June 26th, 2016

Можно ли в США выращивать овощи без разрешения властей?

Оригинал взят у kilativ в Можно ли в США выращивать овощи без разрешения властей?
Я всегда считал, что это глупость, когда мне рассказывали о запретах на выращивание овощей на своей собственной земле, особенно, если они были для себя, а не на продажу. Оказывается, я был не прав и бюрократы могут запретить это делать, если семья выращивает овощи перед своим домом, например, вместо того, чтобы это делать за ним. И никакое право на частную собственность, священное и неотчуждаемое, не поможет. Ибо так сказал бюрократ и судья подтвердил это.

A new local controversy is brewing in South Florida surrounding yet another instance of local governments imposing fines on residents and persecuting them over maintaining gardens on their property.
After living in Miami Shores for 17 years, and growing vegetables in their front yard for the same amount of time, Tom Carroll and Hermine Ricketts were forced to dig up the garden in front of their home in 2014 when they were threatened by town officials with $50 a day fines if they did not. The threat of fines came only a few months after the Miami Shores Village Council passed a new zoning plan meaning that low-level bureaucrats wasted no time in fanning out amongst residential areas to uproot violators.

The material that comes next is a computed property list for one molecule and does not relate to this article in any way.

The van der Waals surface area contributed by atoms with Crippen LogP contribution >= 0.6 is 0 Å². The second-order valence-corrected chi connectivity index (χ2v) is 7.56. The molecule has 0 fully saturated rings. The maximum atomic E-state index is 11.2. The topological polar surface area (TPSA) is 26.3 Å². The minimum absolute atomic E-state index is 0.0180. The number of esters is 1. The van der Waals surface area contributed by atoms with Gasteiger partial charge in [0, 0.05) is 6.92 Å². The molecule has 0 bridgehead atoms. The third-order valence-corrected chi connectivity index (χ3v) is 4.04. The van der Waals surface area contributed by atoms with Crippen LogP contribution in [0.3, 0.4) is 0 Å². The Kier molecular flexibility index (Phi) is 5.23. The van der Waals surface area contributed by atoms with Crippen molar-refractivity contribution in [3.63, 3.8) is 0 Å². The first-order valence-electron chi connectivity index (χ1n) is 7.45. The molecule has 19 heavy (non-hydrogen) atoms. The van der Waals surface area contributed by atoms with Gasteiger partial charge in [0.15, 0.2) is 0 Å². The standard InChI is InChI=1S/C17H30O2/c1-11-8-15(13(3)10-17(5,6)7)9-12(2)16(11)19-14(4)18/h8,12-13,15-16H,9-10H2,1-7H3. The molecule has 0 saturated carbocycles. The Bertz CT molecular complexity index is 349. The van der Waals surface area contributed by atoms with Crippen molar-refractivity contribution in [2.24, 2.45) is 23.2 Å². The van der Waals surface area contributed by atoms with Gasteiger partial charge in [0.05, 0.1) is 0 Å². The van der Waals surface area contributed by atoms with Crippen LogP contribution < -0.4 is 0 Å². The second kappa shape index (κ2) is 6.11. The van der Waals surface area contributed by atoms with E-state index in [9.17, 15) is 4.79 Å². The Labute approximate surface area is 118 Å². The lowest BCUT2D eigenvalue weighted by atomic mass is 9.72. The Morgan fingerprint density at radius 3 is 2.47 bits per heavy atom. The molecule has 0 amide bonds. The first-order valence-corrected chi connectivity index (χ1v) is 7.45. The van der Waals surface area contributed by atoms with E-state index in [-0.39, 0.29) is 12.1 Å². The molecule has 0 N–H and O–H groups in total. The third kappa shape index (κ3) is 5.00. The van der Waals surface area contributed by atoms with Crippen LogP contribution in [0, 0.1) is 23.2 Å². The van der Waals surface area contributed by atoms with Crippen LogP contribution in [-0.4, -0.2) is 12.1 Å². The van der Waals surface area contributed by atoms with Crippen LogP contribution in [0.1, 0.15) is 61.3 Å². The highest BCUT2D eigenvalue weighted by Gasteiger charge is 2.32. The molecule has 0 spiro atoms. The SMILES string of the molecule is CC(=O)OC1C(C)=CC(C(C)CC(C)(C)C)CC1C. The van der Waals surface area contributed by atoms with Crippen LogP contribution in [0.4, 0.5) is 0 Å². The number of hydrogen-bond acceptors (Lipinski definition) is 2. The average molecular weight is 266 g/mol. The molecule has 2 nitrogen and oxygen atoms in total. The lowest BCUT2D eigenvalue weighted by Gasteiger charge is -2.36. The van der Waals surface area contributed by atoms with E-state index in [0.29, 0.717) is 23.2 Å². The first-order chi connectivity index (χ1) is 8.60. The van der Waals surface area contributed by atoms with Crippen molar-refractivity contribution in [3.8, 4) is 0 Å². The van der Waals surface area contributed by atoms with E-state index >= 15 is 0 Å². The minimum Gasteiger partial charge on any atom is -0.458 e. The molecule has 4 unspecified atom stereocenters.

The couple is now suing on grounds that the ban on front yard gardens violates the Florida Constitution by imposing improper limits on private property rights as well as violating the equal protection clause. The couple is being represented by lawyers with Institute for Justice, a Libertarian non-profit organization that focuses on free speech and property rights among other issues.
Attorney Ari Bargil told circuit judge Monica Gordo, “were not saying you can do anything you want on your property, we are simply saying you can grow vegetables on your property and that is protected by the constitution.”
Bargil’s argument sounds perfectly reasonable, i.e. that the Constitution protects the right of an individual to grow gardens wherever they like on their property. But the politicians and bureaucrats in Miami Shores, however, are not exactly what one would consider reasonable. For instance, Richard Sarafan, argued that the new zoning rule was not irrational and that the couple’s yard should be covered with grass, sod or “living ground cover.” If they want a vegetable garden it should be in the back yard.
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